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Tuesday, January 27, 2009

Livin' large

News came out this morning that Citigroup is trying to hang on to its brand new $50 million dollar corporate jet.

I don't blame them.

The plane comes with a leather interior, gourmet gallery, and entertainment center. Sounds like fun. (C'mon, when you're working hard, you gotta take a break every now and then.) I'm betting the flight attendants who work this plane are pretty good-looking, too. Hey, let's have a party in the sky!

The only problem is, the taxpayers just shelled out $45 billion to keep Citi afloat, not to mention the $300 billion in guarantees to back potentially toxic Citi assets.

Without that taxpayer-funded bailout, those same Citi execs who use this aircraft would all be on the unemployment line right now. So the plane does seem just a trifle self-indulgent.

The story reminded me of some of the people I knew when I was working on Wall Street, people who would take advantage of every expense account and every perk they possibly could.

In my business (bond trading), people like this were known as "broker slime" since they would generally hit the brokers up for whatever they could. The brokers were generally happy to oblige, since they depended on us (the dealers, i.e., investment banks) for business. As a rule they didn't have a lot to distinguish their services (which consisted of facilitating inter-dealer trades) from those of the other brokers, so they relied on entertainment. I don't blame them for providing these services, it was what they had to do. But a fair number of guys on our side of the business were known for being particularly shameless in terms of what they'd ask for.

Guys like this seemed to have a different mindset. To them, having a good time consisted purely of "living large," i.e., doing something which cost a lot of money, preferably other peoples' money.

Full disclosure: I was offered theater tickets, and accepted them a few times. And I tagged along when other people ordered limos on a number of occasions. But a lot of the other stuff just didn't appeal to me.

One thing the broker slime would ask for on a regular basis was limousine rides, no matter their destination. I guess it does make you feel more important when you have someone else working for you, i.e., driving the car. And "limo" does have a nice sound to it: it evokes memories of prom nights, and evidently makes some people feel like Gordon Gekko.

Personally, I find it more relaxing not to have a stranger in the car. Driving yourself just isn't all that hard.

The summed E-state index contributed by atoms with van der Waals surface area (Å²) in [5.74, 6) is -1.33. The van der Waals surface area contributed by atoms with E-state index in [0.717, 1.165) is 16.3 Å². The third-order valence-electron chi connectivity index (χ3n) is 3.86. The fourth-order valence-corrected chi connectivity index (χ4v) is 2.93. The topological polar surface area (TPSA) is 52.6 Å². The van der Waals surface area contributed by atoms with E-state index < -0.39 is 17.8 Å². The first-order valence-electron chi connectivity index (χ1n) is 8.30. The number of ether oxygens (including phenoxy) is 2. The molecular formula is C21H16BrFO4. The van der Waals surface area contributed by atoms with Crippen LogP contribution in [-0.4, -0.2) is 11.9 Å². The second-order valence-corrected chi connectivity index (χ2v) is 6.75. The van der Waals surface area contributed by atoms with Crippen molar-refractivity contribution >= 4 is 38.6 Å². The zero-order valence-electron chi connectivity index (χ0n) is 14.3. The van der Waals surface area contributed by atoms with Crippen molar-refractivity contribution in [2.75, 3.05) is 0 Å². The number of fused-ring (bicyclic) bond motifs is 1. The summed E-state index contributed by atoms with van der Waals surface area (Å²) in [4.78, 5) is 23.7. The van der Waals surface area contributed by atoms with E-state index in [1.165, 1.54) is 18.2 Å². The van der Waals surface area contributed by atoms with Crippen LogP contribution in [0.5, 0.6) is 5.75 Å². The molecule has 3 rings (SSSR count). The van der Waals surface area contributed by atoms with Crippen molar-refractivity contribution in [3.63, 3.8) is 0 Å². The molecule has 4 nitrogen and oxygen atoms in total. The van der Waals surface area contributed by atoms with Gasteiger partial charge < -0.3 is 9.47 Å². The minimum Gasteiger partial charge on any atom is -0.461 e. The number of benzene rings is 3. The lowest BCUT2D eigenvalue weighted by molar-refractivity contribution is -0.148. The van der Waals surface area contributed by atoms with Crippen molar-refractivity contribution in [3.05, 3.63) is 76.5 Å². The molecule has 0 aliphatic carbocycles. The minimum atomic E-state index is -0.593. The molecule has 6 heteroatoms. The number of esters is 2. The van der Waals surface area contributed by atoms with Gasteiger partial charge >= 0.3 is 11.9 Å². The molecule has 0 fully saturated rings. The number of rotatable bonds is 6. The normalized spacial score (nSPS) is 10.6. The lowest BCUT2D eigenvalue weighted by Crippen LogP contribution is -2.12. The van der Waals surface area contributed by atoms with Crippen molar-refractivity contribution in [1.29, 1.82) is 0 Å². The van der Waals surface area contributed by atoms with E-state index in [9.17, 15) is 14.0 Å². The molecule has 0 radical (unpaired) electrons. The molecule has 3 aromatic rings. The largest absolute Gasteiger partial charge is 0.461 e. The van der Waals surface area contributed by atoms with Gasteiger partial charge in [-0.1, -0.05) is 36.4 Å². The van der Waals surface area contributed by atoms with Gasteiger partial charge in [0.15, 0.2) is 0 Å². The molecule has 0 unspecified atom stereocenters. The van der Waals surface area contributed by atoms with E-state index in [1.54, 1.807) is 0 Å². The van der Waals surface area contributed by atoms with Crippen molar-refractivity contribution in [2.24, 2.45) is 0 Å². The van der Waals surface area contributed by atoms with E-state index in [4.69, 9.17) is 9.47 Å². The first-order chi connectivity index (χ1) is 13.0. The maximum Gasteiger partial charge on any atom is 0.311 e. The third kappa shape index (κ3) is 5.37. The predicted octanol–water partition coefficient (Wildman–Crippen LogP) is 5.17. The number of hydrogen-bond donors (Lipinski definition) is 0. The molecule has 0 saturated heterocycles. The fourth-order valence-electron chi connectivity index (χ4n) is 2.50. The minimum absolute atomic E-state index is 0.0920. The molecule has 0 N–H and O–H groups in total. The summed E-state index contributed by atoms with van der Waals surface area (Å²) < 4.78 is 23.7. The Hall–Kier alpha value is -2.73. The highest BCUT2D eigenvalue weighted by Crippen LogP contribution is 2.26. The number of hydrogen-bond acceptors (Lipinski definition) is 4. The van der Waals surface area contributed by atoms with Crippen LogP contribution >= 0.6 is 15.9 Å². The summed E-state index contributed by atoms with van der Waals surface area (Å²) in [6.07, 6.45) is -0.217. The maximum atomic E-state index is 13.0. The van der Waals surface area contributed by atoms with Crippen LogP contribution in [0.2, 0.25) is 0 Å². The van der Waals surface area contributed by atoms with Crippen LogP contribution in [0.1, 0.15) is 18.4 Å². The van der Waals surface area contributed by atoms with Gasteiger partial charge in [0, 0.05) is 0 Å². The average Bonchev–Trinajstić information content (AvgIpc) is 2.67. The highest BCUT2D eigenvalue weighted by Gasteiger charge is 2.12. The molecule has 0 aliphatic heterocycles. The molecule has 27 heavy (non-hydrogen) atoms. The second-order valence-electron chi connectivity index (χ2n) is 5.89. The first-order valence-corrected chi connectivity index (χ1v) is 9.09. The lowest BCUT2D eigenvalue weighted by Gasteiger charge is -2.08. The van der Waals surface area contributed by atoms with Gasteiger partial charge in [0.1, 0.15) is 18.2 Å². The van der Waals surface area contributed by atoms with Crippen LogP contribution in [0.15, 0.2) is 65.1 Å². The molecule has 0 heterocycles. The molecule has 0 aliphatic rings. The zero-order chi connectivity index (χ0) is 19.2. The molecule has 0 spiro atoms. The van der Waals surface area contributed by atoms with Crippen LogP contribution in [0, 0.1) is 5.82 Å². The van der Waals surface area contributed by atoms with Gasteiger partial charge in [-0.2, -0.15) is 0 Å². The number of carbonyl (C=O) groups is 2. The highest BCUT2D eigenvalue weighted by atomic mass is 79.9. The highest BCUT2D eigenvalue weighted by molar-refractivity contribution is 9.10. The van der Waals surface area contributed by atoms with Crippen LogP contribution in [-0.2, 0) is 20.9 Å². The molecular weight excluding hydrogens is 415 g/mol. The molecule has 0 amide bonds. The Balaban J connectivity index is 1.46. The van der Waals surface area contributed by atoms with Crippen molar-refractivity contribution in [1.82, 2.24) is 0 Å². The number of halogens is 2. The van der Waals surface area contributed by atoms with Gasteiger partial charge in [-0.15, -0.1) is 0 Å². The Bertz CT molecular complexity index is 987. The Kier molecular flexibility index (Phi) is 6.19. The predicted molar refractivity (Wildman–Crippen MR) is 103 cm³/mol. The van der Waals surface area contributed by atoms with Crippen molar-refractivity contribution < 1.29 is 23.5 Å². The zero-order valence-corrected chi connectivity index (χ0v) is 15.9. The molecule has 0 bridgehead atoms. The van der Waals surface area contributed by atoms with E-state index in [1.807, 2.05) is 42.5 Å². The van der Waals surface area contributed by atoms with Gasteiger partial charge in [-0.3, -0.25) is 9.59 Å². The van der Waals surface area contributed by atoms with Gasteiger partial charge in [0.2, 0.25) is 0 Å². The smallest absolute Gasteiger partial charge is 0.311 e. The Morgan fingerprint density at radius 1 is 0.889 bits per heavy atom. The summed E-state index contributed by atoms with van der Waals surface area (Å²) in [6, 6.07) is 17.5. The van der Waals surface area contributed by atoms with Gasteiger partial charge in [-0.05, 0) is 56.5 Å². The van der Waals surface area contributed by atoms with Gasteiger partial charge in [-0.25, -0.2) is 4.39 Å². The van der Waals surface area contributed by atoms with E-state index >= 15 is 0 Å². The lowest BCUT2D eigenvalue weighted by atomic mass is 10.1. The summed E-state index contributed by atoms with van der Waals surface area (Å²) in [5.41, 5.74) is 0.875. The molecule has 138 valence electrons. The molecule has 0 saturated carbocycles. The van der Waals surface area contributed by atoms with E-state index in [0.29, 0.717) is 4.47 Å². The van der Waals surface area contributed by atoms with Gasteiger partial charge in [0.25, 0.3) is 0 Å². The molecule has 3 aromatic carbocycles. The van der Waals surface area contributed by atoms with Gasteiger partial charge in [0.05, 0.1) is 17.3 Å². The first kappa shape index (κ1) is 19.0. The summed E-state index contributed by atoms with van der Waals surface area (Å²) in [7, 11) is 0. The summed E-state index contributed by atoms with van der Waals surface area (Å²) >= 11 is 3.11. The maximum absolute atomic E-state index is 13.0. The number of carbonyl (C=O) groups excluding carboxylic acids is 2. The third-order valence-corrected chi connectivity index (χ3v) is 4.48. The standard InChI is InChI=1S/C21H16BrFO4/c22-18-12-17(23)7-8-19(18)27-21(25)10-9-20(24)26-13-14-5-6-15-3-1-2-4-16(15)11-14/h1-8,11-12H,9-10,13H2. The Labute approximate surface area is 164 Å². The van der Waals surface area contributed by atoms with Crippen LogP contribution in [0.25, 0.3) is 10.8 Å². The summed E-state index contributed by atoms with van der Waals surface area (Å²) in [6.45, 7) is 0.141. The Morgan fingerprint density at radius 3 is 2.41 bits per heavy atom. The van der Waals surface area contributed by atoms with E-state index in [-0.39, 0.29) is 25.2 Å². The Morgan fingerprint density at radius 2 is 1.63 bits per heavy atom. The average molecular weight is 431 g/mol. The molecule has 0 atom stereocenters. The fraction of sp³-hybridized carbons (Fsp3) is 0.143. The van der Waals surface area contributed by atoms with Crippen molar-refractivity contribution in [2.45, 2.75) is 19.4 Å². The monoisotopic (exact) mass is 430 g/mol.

Some of the traders enjoyed being taken out to fancy restaurants where they could order expensive bottles of wine. It's true, the food at fancy restaurants can be quite tasty. But I find it hard to relax and enjoy the food when I have to make conversation with someone I don't particularly like. Don't misinterpret, I didn't dislike most of the brokers, I knew they were just doing their job: to wine and dine (and flatter) me because they wanted more of my business. It's just that I don't see how spending an evening like that is fun. And you'd have to be awfully self-indulgent to believe whatever the brokers tell you about yourself.

Personally, I'd rather have a peanut butter and honey English muffin at a kitchen table with someone who actually enjoys my company. (Unfortunately, that excludes my family, the people with whom I most often share that fare.)

Anyway, the fancy stuff is wasted on me -- I can't tell the difference between a fifteen dollar bottle of wine and a five hundred dollar bottle. And even if I could, it would have been hard for me to enjoy. All I was ever able to think about in that situation was how much each sip I was tasting cost.

One man who does have more discerning tastes, by the way, is recently deposed Merrill exec John Thain, who spent $1.2 million on his office redecoration, including $1400 for a wastebasket. (I swear, I can't tell a $1200 trash can from a $1400 one.) He also spent $35,000 for a commode. In this case "commode" refers to a dresser, although it might have been more apropos had it referred to the other kind.

One of the more infamous broker slime moves was to ask a broker to take you to strip club. The brokers would show up, acting as if they were really happy to see you, and take you in a limo to one of Manhattan's well known strip clubs, where the women would act as if they were equally happy to see you. (At least the limo drivers didn't act overjoyed to see you.)

Once again, full disclosure: I once tagged along to one of the more downscale local clubs, where a couple of guys who looked like Hells Angels stood guard at the smoky bar in front of the dancers. (Trust me, I've never been in a less arousing situation.)

But I did hear stories from guys who had gone to Scores, the most famous "gentlemen's club." And it always left me wondering. What kind of guy sits at a table tucking twenties into a stripper's g-string while she gives him a lap dance, shoves her her implants in his face, and whispers in his ear that he's not like all the other guys who come there -- and then believes her?

Pretty much the same kind of guy who feels important because he is flying in a corporate jet with a "Citi" logo on the outside.

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